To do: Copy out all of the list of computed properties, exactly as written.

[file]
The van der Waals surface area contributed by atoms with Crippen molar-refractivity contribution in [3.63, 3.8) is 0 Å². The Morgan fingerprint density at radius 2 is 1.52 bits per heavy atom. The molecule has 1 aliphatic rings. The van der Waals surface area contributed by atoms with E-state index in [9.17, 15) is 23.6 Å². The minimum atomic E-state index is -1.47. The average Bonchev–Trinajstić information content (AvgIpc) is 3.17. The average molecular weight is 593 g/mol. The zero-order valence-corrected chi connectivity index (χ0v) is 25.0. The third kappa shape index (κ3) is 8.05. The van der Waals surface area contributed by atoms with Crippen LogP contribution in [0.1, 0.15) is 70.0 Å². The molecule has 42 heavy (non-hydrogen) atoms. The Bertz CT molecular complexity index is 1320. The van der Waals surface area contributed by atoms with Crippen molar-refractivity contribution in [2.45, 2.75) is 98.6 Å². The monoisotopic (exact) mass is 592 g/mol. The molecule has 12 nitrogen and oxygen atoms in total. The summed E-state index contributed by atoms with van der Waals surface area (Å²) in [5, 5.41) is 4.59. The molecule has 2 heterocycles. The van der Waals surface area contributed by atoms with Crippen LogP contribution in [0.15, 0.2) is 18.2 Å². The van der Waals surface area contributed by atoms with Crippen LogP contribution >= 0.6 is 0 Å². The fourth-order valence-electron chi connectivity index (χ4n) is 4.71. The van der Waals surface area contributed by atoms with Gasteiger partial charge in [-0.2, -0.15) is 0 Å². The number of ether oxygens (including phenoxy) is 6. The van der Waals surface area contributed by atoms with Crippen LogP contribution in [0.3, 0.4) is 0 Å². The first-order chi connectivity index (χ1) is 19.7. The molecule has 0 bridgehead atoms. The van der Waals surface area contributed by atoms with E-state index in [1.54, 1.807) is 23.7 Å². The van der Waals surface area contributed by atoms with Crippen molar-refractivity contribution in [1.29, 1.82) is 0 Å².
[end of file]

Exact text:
The van der Waals surface area contributed by atoms with Crippen molar-refractivity contribution in [3.63, 3.8) is 0 Å². The Morgan fingerprint density at radius 2 is 1.52 bits per heavy atom. The molecule has 1 aliphatic rings. The van der Waals surface area contributed by atoms with E-state index in [9.17, 15) is 23.6 Å². The minimum atomic E-state index is -1.47. The average Bonchev–Trinajstić information content (AvgIpc) is 3.17. The average molecular weight is 593 g/mol. The zero-order valence-corrected chi connectivity index (χ0v) is 25.0. The third kappa shape index (κ3) is 8.05. The van der Waals surface area contributed by atoms with Crippen LogP contribution in [0.1, 0.15) is 70.0 Å². The molecule has 42 heavy (non-hydrogen) atoms. The Bertz CT molecular complexity index is 1320. The van der Waals surface area contributed by atoms with Crippen molar-refractivity contribution in [2.45, 2.75) is 98.6 Å². The monoisotopic (exact) mass is 592 g/mol. The molecule has 12 nitrogen and oxygen atoms in total. The summed E-state index contributed by atoms with van der Waals surface area (Å²) in [5, 5.41) is 4.59. The molecule has 2 heterocycles. The van der Waals surface area contributed by atoms with Crippen LogP contribution in [0.15, 0.2) is 18.2 Å². The van der Waals surface area contributed by atoms with Crippen LogP contribution >= 0.6 is 0 Å². The fourth-order valence-electron chi connectivity index (χ4n) is 4.71. The van der Waals surface area contributed by atoms with Gasteiger partial charge in [-0.2, -0.15) is 0 Å². The number of ether oxygens (including phenoxy) is 6. The van der Waals surface area contributed by atoms with Crippen LogP contribution in [0.3, 0.4) is 0 Å². The first-order chi connectivity index (χ1) is 19.7. The molecule has 0 bridgehead atoms. The van der Waals surface area contributed by atoms with E-state index in [1.54, 1.807) is 23.7 Å². The van der Waals surface area contributed by atoms with Crippen molar-refractivity contribution in [1.29, 1.82) is 0 Å².